Guy Creates A Supercomputer By Joining Together Multiple Sony PlayStation 3
What would you do if you had PS3? Probably go crazy and start playing games 24/7. Right? However, there is a physicist, Guarav Khanna, who took some old PS3 consoles and used them to create a supercomputer that can offer 3,000 times more power when compared to a desktop computer. What is he using it for? He is studying black holes using this amazing supercomputer.
He is studying them at University of Massachusetts in USA. He has used this supercomputer to help with publishing of multiple papers regarding black holes. A part of his research is about finding gravitational waves that occur when two black holes collide with one another.
In order to learn more about these particular waves, he required a supercomputer that was able to tackle numbers about 10 times faster than a conventional desktop computer. Since supercomputers are excessively costly, he decided to build himself one back in 2009.
A supercomputer, essentially, is a combination of a myriad of conventional computers linked together via network. Guarav, instead of linking up laptops, decided to make use of PS3s. The obvious benefit was that this allowed him to make use of an OS that was of his preference. It cost him only $250 for the OS. A donation of 4 consoles came from Sony and 12 more were purchased by University and Guarav.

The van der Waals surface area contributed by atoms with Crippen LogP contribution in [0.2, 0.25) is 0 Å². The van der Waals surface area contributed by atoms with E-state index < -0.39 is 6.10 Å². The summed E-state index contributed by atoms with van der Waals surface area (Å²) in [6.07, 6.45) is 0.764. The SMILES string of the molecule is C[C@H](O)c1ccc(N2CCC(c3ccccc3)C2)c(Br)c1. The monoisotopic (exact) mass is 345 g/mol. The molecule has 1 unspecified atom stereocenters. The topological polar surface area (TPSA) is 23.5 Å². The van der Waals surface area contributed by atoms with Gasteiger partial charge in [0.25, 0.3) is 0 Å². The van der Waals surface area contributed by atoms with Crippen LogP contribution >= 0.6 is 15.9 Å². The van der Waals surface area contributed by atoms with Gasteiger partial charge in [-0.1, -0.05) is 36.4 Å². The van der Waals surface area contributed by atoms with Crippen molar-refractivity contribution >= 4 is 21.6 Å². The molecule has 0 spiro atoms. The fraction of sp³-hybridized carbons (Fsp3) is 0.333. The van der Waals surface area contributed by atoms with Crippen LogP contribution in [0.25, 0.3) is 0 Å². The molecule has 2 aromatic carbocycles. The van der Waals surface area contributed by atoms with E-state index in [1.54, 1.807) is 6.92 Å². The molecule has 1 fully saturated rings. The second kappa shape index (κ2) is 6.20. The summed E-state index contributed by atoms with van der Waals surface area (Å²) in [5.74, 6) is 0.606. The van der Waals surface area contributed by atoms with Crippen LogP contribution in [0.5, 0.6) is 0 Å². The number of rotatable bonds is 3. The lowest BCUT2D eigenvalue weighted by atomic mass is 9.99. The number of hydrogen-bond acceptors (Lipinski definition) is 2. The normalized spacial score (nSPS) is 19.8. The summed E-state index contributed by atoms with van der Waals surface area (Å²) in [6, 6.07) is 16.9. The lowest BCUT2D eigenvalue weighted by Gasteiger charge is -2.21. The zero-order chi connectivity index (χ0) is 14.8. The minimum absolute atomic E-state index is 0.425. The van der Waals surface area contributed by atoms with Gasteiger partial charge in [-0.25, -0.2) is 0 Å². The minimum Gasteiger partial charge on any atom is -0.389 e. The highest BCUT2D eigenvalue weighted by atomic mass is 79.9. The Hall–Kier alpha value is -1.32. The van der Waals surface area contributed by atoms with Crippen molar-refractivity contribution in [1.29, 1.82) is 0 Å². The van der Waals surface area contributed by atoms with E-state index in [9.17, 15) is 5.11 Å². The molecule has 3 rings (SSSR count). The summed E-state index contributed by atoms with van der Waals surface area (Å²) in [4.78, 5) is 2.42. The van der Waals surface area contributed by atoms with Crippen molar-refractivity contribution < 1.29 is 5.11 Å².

He loaded the 16 PS3s with Linux software and linked them all together to create a processor that was capable of meeting his requirements. He has used this supercomputer for modeling gravitational waves, publishing papers and even went on to make a supercomputer much more powerful than this one when the US Department of Defense took interest in his idea. A total of 176 more PS3 consoles were donated and now the supercomputer is equivalent to 3,000 desktop computers. The total cost stands at $75,000 which way cheap for a device of such caliber.
Guarav’s next aim it to work and a come up with a supercomputer using graphic cards out of PCs. They are less expensive but pack processing power that is comparable to 20 PS3 consoles.